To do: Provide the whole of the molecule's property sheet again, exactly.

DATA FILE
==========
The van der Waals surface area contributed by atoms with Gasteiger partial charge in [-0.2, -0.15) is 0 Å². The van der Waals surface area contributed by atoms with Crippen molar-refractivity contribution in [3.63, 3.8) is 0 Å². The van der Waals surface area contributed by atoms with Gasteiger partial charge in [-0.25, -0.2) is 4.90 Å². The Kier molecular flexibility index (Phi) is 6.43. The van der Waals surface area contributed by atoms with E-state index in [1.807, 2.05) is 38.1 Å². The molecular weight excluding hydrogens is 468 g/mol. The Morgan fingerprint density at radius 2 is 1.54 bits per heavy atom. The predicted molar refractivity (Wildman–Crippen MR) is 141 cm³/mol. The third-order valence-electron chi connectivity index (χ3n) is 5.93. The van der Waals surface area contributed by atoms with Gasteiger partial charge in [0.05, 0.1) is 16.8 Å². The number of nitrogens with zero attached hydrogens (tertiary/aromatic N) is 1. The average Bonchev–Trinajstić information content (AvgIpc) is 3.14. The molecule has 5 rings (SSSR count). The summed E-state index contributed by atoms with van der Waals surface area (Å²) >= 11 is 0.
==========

The van der Waals surface area contributed by atoms with Gasteiger partial charge in [-0.2, -0.15) is 0 Å². The van der Waals surface area contributed by atoms with Crippen molar-refractivity contribution in [3.63, 3.8) is 0 Å². The van der Waals surface area contributed by atoms with Gasteiger partial charge in [-0.25, -0.2) is 4.90 Å². The Kier molecular flexibility index (Phi) is 6.43. The van der Waals surface area contributed by atoms with E-state index in [1.807, 2.05) is 38.1 Å². The molecular weight excluding hydrogens is 468 g/mol. The Morgan fingerprint density at radius 2 is 1.54 bits per heavy atom. The predicted molar refractivity (Wildman–Crippen MR) is 141 cm³/mol. The third-order valence-electron chi connectivity index (χ3n) is 5.93. The van der Waals surface area contributed by atoms with Gasteiger partial charge in [0.05, 0.1) is 16.8 Å². The number of nitrogens with zero attached hydrogens (tertiary/aromatic N) is 1. The average Bonchev–Trinajstić information content (AvgIpc) is 3.14. The molecule has 5 rings (SSSR count). The summed E-state index contributed by atoms with van der Waals surface area (Å²) >= 11 is 0.